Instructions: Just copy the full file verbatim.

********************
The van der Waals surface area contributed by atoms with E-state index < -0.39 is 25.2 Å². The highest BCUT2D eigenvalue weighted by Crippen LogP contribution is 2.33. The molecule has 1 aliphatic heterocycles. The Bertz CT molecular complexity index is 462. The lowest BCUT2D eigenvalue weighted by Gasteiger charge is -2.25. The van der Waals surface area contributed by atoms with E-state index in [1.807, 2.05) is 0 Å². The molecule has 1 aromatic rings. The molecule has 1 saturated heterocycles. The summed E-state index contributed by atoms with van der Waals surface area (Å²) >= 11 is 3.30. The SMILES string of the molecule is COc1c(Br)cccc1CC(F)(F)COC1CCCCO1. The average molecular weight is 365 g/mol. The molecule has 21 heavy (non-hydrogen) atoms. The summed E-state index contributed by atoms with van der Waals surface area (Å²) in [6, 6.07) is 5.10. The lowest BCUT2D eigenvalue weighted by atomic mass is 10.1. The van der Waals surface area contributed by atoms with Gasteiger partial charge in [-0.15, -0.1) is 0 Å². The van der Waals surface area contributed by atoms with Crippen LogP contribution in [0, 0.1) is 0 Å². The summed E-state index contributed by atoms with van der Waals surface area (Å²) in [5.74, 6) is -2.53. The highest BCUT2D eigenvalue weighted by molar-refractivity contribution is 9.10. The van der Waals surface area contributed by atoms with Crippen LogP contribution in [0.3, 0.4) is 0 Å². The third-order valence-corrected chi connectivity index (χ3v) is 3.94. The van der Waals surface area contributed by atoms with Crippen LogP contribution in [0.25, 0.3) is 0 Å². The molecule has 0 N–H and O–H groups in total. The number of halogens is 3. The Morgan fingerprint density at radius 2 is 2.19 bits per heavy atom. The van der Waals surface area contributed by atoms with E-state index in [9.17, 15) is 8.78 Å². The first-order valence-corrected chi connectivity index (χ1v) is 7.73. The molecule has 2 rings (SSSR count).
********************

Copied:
The van der Waals surface area contributed by atoms with E-state index < -0.39 is 25.2 Å². The highest BCUT2D eigenvalue weighted by Crippen LogP contribution is 2.33. The molecule has 1 aliphatic heterocycles. The Bertz CT molecular complexity index is 462. The lowest BCUT2D eigenvalue weighted by Gasteiger charge is -2.25. The van der Waals surface area contributed by atoms with E-state index in [1.807, 2.05) is 0 Å². The molecule has 1 aromatic rings. The molecule has 1 saturated heterocycles. The summed E-state index contributed by atoms with van der Waals surface area (Å²) >= 11 is 3.30. The SMILES string of the molecule is COc1c(Br)cccc1CC(F)(F)COC1CCCCO1. The average molecular weight is 365 g/mol. The molecule has 21 heavy (non-hydrogen) atoms. The summed E-state index contributed by atoms with van der Waals surface area (Å²) in [6, 6.07) is 5.10. The lowest BCUT2D eigenvalue weighted by atomic mass is 10.1. The van der Waals surface area contributed by atoms with Gasteiger partial charge in [-0.15, -0.1) is 0 Å². The van der Waals surface area contributed by atoms with Crippen LogP contribution in [0, 0.1) is 0 Å². The summed E-state index contributed by atoms with van der Waals surface area (Å²) in [5.74, 6) is -2.53. The highest BCUT2D eigenvalue weighted by molar-refractivity contribution is 9.10. The van der Waals surface area contributed by atoms with Crippen LogP contribution in [0.3, 0.4) is 0 Å². The third-order valence-corrected chi connectivity index (χ3v) is 3.94. The van der Waals surface area contributed by atoms with Crippen LogP contribution in [0.25, 0.3) is 0 Å². The molecule has 0 N–H and O–H groups in total. The number of halogens is 3. The Morgan fingerprint density at radius 2 is 2.19 bits per heavy atom. The van der Waals surface area contributed by atoms with E-state index in [9.17, 15) is 8.78 Å². The first-order valence-corrected chi connectivity index (χ1v) is 7.73. The molecule has 2 rings (SSSR count).